One of the highlights of the latest raft of Islamic auctions in London was an unusual half-moon-shaped 10th/11th century granite temple step from Sri Lanka which had spent years in a Devon garden.
The massive 8ft 9in (2.46m) wide step, which weighed in at three-quarters of a ton, was of a form found in the ancient city of Anuradhapura. It was a feature of Sinhalese architecture with decoration taking the form of a series of concentric bands decorated with specific common motifs with symbolic meaning centring on a half lotus.
The stone was carved from the outside with: tongues of fire; a parade of animals representing the four corners of the earth; an undulating vine and leaf pattern; a row of swans and bands of petals. Only six other examples from this period are known.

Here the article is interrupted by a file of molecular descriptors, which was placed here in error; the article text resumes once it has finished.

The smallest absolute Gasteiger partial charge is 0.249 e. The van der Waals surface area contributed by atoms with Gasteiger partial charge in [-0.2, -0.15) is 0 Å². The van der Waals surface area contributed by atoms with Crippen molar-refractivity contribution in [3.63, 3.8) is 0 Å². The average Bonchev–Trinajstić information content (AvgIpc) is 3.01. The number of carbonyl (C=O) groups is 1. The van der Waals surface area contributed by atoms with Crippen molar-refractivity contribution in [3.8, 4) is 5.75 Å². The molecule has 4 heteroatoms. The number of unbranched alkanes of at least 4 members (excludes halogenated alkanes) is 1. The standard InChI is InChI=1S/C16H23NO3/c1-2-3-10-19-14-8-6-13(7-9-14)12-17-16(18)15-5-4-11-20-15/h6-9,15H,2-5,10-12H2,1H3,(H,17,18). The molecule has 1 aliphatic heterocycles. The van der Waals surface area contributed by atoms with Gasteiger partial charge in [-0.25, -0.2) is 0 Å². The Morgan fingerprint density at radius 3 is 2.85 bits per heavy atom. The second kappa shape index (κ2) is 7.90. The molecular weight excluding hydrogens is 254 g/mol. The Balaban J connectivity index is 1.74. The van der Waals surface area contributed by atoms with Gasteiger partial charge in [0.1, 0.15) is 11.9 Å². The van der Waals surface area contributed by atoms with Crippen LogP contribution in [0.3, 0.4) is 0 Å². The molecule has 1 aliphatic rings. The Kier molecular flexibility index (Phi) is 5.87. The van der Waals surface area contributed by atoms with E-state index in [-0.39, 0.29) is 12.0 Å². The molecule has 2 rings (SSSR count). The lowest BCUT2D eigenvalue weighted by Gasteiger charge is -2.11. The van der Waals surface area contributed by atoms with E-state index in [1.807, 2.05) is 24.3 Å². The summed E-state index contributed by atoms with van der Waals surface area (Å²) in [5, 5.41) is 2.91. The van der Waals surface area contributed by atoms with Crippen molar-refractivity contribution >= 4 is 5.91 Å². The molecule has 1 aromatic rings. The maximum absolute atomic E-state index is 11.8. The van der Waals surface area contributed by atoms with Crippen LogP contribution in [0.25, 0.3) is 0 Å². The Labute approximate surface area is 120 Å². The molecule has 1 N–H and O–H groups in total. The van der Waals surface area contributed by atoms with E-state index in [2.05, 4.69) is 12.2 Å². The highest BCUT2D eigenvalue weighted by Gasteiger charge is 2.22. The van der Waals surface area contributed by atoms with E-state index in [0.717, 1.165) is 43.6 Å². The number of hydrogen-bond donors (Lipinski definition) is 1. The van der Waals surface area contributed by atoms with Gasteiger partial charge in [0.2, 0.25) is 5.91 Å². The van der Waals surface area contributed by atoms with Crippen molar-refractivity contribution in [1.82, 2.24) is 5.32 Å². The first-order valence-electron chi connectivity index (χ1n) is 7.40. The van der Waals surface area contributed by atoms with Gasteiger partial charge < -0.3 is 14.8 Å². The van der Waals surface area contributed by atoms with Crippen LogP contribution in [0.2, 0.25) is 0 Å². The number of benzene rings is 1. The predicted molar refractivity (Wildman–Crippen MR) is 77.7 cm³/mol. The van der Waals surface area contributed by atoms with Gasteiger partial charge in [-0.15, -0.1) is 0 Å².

For many years the stone was located at Brackenhill, a house in Crowborough, East Sussex, that was the home of William Murdoch Thyne, a Scottish civil engineer who worked in Sri Lanka from 1915-37. After his death in 1952, the house and temple stone passed to the family of the vendor, ending up in the garden of the Devon bungalow.
The vendor mentioned it to Sam Turk of Bonhams' Exeter office who, on hearing the background story, reckoned it was an object of importance.
It ended up being offered at Bonhams New Bond Street on April 23 with a £20,000-30,000 estimate. Drawing a strong contest, it was taken to a multi-estimate sum by three bidders in the room and eight on the phones and was finally knocked down at £460,000.